Capitol Fax has a he-said she-said version of negotiations. AFSCME is planning a rally on May 18 in Springfield to protest against Rauner.

Monday, May 9, 2016

Optimism of a sort

Progress Illinois has a good story on a presentation today by legislators who are members of the self-styled group of "budgeteers". Legislators from both sides of the aisle are quoted as being cautiously optimistic about progress. Here's a memorable bit from two Democratic Senators, Andy Manar and Daniel Biss, calling out GOP talk about reform.
Biss commented on the Illinois GOP's calls for "structural reforms."

"I think we need to be a little bit careful about the unicorn -- that it's attractive to talk about reform when we mean cut," Biss said. "Just saying reform, instead of saying cut, doesn't necessarily mean that we're achieving a magical resolution that allows us to spend less without hurting people." . . .

Manar predicted that a potential budget agreement could mirror the spending plan Democrats passed last year. Rauner vetoed most of that Democrat-backed budget, citing its $4 billion shortfall.

"That was a bare-bones budget that was passed by the majority," Manar said.

The state senator added: "I would echo Daniel's sentiments that if there was a magic unicorn running through the Capitol, somebody would have caught it by now and would have put it into a bill, and we would have passed it and the governor would have signed it. There are no easy choices."

Bryant, Rauner losing support in Southern Illinois

Rich Miller reports findings from a new PPP poll showing that Terri Bryant is losing support rapidly.

In August Bryant had a 50-27% positive approval rating; she's now at 42% approve and 43% disapprove.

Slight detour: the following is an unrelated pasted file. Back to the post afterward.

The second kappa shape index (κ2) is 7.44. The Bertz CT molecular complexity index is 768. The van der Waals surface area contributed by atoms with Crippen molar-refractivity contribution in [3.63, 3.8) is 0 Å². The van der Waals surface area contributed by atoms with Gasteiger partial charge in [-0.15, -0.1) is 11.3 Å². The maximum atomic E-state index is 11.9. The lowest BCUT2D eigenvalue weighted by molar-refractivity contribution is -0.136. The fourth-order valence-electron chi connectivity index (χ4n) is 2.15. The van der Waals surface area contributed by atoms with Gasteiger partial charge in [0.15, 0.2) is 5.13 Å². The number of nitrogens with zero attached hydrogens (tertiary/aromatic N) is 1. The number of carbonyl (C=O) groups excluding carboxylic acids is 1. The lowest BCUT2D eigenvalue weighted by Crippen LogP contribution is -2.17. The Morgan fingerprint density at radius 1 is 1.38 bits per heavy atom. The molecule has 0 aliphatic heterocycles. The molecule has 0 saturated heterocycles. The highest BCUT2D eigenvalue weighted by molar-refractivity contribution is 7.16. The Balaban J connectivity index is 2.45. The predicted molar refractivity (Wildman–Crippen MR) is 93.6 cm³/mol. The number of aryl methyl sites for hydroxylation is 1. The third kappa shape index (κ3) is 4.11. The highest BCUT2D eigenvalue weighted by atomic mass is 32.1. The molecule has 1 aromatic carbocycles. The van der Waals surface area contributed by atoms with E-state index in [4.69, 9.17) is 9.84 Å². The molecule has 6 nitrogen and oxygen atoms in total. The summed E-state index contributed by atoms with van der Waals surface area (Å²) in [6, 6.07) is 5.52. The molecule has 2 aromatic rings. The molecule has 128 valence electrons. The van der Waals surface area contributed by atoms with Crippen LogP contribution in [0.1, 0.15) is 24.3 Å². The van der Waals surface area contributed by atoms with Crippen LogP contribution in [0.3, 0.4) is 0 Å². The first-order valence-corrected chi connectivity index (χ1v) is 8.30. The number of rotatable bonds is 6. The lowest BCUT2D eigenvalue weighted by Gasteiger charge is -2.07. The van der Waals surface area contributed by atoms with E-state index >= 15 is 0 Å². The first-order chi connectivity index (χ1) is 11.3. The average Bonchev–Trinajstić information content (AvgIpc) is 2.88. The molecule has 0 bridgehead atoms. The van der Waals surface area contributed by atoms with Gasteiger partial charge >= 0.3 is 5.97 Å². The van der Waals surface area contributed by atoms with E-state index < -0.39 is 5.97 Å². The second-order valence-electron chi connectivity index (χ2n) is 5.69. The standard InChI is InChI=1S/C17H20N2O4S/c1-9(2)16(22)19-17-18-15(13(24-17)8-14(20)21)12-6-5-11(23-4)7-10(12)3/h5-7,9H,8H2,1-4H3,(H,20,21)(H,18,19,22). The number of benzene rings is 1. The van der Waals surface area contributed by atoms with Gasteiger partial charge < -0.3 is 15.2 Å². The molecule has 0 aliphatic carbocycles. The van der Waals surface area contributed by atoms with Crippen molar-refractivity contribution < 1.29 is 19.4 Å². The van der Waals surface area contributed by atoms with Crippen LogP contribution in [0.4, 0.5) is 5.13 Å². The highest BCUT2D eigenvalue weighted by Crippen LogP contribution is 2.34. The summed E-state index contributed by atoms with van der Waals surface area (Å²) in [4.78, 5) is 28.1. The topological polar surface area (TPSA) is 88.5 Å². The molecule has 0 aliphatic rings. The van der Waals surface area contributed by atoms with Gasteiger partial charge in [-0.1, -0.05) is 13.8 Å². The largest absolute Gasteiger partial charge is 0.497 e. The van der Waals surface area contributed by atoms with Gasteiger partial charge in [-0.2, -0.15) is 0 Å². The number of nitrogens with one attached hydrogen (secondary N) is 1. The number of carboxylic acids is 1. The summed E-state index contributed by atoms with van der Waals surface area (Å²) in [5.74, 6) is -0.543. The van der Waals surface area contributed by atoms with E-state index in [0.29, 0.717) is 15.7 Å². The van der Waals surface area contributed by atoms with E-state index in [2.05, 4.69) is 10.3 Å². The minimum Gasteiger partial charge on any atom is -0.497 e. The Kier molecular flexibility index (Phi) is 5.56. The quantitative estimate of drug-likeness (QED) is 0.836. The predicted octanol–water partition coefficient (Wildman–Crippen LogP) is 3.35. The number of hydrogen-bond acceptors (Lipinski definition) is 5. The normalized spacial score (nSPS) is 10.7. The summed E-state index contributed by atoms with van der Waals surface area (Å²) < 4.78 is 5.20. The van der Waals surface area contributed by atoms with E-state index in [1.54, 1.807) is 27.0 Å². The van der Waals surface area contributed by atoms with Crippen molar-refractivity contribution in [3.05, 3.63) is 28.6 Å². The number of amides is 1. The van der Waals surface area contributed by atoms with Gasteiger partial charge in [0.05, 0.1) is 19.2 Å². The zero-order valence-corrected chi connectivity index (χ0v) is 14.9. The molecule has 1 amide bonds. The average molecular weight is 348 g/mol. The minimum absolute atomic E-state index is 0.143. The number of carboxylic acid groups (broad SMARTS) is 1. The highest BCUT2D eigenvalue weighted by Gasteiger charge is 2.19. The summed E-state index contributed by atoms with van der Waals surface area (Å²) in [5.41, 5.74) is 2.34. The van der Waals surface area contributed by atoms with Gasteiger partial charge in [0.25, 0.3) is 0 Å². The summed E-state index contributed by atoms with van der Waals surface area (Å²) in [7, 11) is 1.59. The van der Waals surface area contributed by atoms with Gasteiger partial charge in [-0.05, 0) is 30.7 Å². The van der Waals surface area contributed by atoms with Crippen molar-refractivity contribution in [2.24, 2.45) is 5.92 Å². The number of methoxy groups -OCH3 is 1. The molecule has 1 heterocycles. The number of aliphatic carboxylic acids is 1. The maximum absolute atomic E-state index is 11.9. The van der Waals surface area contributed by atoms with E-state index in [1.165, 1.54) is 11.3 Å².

Rauner himself carried Bryant's district 60-33, but now 57% of voters disapprove of how he's handling his job, as opposed to 33% approving.

The only head to head poll I can find  dates back to February, when it was reported by the Illinois Observer; it showed Bryant ahead of her democratic opponent, Marsha Griffin.

As Rauner's victory margin shows, Bryant's district (which includes the western half of Carbondale) leans Republican, but her race certainly looks competitive at this point.

Griffin will appear at the FA event this Wednesday from 5-7 at Evergreen Park, together with Illinois Senate candidate Sheila Simon. FA organizers are also promising good food and drink. I would assume there will also be a report on progress (or the lack thereof) in bargaining. So come out and vote in the FA election, meet local General Assembly candidates, and celebrate the end of the semester.

Sunday, May 8, 2016

State updates

News from Springfield is coming more slowly after the flurry occasioned by the return of the legislature.

The State-Journal Register has a story updating the progress on negotiations on the budget. The process is driven now by two bipartisan groups of legislators, neither consisting of leaders in either house, though one of the groups is working with aides from leaders and the governor. Moderate optimism seems the tone here, but no agreements have yet been reached by either group of legislators, and once they do reach agreement they will almost certainly need agreement of the leadership before putting measures to a vote.

The SJR /AP also reports that the Independent Map group delivered some 550,000 signatures on petitions to put their proposal on the ballot in November. It would replace the current system, whereby the Legislature (i.e., the majority party in the legislature) draws political districts with an independent commission. The drive will face two challenges: while they have almost twice as many signatures as required to put an initiative on the ballot, many by prove invalid; and there may be legal challenges on other grounds. Last time the group tried this, Mike Madigan had lawyers mount and win a court challenge ruling the proposal was unconstitutional.

Redistricting petitions arrive in Springfield
I've not picked up on any news on the prospects of the latest university stop-gap spending bill, the one that passed the Senate last week and would bring university funding up to 60% of 2015 levels. The House could pick up that bill when it returns to session on Tuesday. Fingers crossed.